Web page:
Arlington police say they are seeing more and more work-from-home schemes.
"A lot of them are perpetrated over the Internet and they sound very appealing to the citizen at first -- work at home or be your own boss -- when they find out later that it is a scam," said Sgt. Steve Williams, of the department's Economic Crimes Unit.
The schemes include envelope stuffing, craft assembly and mystery shopping.
The most common mystery shopper scheme asks people to evaluate a money-wiring business. People receive a counterfeit check in the mail and are instructed to cash the check and then immediately wire money back.
By the time a bank typically finds out the check is counterfeit, the money has already been wired.
"That consumer is held responsible for what they tried to deposit, and now they're at a loss for the money that was sent to the suspects," Williams said.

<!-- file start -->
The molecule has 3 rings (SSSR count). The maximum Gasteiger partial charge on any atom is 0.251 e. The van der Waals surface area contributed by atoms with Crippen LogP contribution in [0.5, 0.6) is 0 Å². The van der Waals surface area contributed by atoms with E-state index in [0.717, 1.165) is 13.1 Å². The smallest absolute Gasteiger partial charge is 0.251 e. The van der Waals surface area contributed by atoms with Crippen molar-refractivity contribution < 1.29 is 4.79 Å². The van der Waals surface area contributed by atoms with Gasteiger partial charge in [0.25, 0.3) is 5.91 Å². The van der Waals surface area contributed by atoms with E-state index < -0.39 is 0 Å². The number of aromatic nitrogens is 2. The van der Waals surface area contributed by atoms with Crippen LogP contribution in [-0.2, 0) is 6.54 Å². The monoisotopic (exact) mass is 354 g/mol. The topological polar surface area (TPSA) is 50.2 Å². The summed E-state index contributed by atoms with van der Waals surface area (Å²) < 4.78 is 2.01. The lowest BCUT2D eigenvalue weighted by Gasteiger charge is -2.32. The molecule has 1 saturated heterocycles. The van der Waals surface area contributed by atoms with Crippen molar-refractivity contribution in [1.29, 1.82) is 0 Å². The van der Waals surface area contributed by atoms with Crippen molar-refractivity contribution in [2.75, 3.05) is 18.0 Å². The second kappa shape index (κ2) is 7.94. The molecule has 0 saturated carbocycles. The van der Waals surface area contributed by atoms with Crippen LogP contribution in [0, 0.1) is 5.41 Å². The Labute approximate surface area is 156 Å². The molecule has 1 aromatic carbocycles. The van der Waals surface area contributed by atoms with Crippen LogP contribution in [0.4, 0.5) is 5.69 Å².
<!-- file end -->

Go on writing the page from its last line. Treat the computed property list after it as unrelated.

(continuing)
The people behind the money-wiring schemes are often overseas or difficult to trace.
"They're doing it from behind a computer on the Internet," Williams said. "A lot of times, they're doing things to disguise who they are. They're not going to have the money sent to their front doors where officers can go knocking on the door and recover the money."
Police say people should be weary of upfront fees, membership requirements or requests for credit and personal information. People should research companies and check them out with the Better Business Bureau, they say.
More than anything else, people should use common sense, police say.
"If it's too good to be true, it usually is," Williams said.